Last week I wrote about Facebook, censorship, and the danger of relying upon these supersized social-media conglomerates to get your message out, particularly if that message is deemed “offensive” (i.e., “conservative”).
Now, according to one report, Facebook’s rival Twitter is “preparing to introduce new measures to reduce the visibility of ‘hate speech.’”
For a company ostensibly in the communication business, Twitter’s public utterances can be head-scratchers. One longs for the rise of a Twitterologist in the tradition of the Kremlinologists of the past and the Vaticanologists of the present.
So the Financial Times’ interview with Twitter CEO Dick Costolo contained more “buts” than a gonzo porn shoot. Costolo insists his company’s mantra will remain “Tweets must flow,” but he wants to tamp down the abuse that UK celebrities supposedly suffer at the hands of anonymous stalkers and “trolls.”
This First World problem is apparently so pervasive and corrosive that the government’s new defamation law may include a troll-tracking provision.
(This is the same country where an actor sued a journalist who described him as “hideously ugly”—and won. A country in which performers such as Rowan Atkinson, John Lydon, and the Carry On crew are among its few remaining exports.)
Here’s another “but”: Costolo says he doesn’t want these troll-tracking measures to accidentally curtail anonymous Tweeting by “Arab Spring”-type political dissidents.
Naturally, he has no idea how to make all of these things happen simultaneously on the platform he’s constructed—one that was never designed to hold so much weight.
What happens if, for example, celebrities are being subjected to “hate speech” not by anonymous British trolls, but by other celebrities? What if that “hate speech” has an arguably political flavor?
Comedian Louis C.K. can “drunk Tweet” to his thousands of followers about Sarah Palin’s surprisingly fascinating vagina without consequences. In theory, under the new Costolo/UK libel dispensation, the comedy star should be subject to the same punishment—a lifetime Twitter ban?—as any anonymous troll. Yet the very thought of every hipster’s favorite standup being banned from Twitter is laughable.
Meet one Russell Barth, a Canadian leftist whose self-penned Twitter profile is impossible to improve upon:
Medical Marijuana License Holder, multi-disciplinary artist, writer, activist, public speaker. Fibromyalgia, PTSD, wife with epilepsy. Need social justice.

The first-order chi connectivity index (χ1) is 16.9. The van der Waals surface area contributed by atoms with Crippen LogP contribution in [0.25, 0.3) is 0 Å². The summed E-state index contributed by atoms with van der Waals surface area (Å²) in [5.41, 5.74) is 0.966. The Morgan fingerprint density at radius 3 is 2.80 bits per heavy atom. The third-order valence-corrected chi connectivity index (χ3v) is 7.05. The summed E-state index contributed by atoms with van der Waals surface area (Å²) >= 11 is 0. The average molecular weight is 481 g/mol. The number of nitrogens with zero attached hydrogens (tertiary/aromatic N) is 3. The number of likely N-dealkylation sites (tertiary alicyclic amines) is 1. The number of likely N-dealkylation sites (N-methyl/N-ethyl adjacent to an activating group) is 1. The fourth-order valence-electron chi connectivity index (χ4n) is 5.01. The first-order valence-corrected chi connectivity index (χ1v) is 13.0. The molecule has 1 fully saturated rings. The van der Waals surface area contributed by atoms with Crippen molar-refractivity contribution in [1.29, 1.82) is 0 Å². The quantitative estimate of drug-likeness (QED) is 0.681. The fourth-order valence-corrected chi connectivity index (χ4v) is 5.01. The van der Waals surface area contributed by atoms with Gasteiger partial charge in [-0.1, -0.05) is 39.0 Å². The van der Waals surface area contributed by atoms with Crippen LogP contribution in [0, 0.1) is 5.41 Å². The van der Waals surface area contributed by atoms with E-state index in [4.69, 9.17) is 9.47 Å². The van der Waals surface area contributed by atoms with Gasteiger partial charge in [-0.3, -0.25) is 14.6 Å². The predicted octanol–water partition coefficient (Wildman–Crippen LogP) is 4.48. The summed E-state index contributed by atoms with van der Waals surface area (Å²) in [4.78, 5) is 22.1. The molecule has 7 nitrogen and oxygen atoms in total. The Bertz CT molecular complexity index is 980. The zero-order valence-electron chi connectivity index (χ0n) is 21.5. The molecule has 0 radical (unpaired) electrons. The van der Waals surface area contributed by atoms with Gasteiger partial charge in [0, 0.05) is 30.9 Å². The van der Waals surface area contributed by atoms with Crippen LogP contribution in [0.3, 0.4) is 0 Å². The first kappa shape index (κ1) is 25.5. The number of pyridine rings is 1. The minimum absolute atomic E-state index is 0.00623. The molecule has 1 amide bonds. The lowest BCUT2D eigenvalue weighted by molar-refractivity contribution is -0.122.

(If you’re thinking, “I bet I can guess exactly what this guy looks like,” you win.)
Last week, highly vocal pro-life MP Stephen Woodworth’s ministrations to “his ailing mother” were interrupted after Barth Tweeted that Woodworth believed that “Rape is God’s will.”
Barth defended the Tweet as “satire,” but only after it was re-Tweeted “at least 10,000 times” by gullible progressives. In a hastily issued press release, Woodworth called himself a “long-time supporter” of two rape-crisis centers.
Whatever. Russell Barth’s Twitter account is still up and running, even though he was caught clearly and cruelly “trolling” a “celebrity” of sorts. And Barth’s not even anonymous.
So whose Twitter accounts do get shut down? Oh, please.
You can flag any Twitter account as a spammer with the click of a button. Enough such complaints, and the account is deleted without warning.
Not surprisingly, organized leftists have been using this tool to “mass report” non-spamming conservative pundits such as Chris Loesch when they get sick of arguing with them online and because, as one Tweeter said, it’s “funny seeing conservatives go crazy.”
Loesch’s account was falsely tagged as spam. It was automatically blocked and his follower list erased. Then it was unblocked (with apologies from Twitter) after Loesch and his supporters complained.
Then, after the button-pushing game started up once more, it was blocked again.
As with Facebook, Twitter’s principles about “hate speech” and politics seem to default to whatever the latest “progressive” fad happens to be. Also like Facebook, its methods of handling complaints resemble a decidedly low-tech carnival Whac-A-Mole game.
Conservatives on Facebook and Twitter look like “marks” of the worst kind: the know-nothing know-it-all who’s convinced he can outmatch the carny and win a rigged game. As the sun goes down, right-wingers shuffle off the social-media fairground pissed off and their pockets empty. But when the Internet circus comes back to town next summer, they’ll line up to buy tickets again. That’s the safest bet you’ll ever make.
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